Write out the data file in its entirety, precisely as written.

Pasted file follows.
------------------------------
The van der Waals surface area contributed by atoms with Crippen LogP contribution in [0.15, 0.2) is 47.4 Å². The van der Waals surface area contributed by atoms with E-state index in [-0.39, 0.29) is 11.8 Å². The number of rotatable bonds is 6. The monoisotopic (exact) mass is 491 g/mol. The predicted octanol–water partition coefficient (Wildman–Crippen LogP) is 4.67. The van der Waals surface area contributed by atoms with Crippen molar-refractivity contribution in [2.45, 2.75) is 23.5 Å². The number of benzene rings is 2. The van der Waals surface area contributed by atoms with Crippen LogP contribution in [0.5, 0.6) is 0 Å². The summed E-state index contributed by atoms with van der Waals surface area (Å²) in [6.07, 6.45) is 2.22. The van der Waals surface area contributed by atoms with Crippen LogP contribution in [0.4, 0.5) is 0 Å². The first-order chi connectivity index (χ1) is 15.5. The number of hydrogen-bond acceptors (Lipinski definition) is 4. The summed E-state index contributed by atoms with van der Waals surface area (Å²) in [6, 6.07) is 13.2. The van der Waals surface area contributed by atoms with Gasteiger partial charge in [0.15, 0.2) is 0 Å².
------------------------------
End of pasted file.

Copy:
The van der Waals surface area contributed by atoms with Crippen LogP contribution in [0.15, 0.2) is 47.4 Å². The van der Waals surface area contributed by atoms with E-state index in [-0.39, 0.29) is 11.8 Å². The number of rotatable bonds is 6. The monoisotopic (exact) mass is 491 g/mol. The predicted octanol–water partition coefficient (Wildman–Crippen LogP) is 4.67. The van der Waals surface area contributed by atoms with Crippen molar-refractivity contribution in [2.45, 2.75) is 23.5 Å². The number of benzene rings is 2. The van der Waals surface area contributed by atoms with Crippen LogP contribution in [0.5, 0.6) is 0 Å². The summed E-state index contributed by atoms with van der Waals surface area (Å²) in [6.07, 6.45) is 2.22. The van der Waals surface area contributed by atoms with Crippen LogP contribution in [0.4, 0.5) is 0 Å². The first-order chi connectivity index (χ1) is 15.5. The number of hydrogen-bond acceptors (Lipinski definition) is 4. The summed E-state index contributed by atoms with van der Waals surface area (Å²) in [6, 6.07) is 13.2. The van der Waals surface area contributed by atoms with Gasteiger partial charge in [0.15, 0.2) is 0 Å².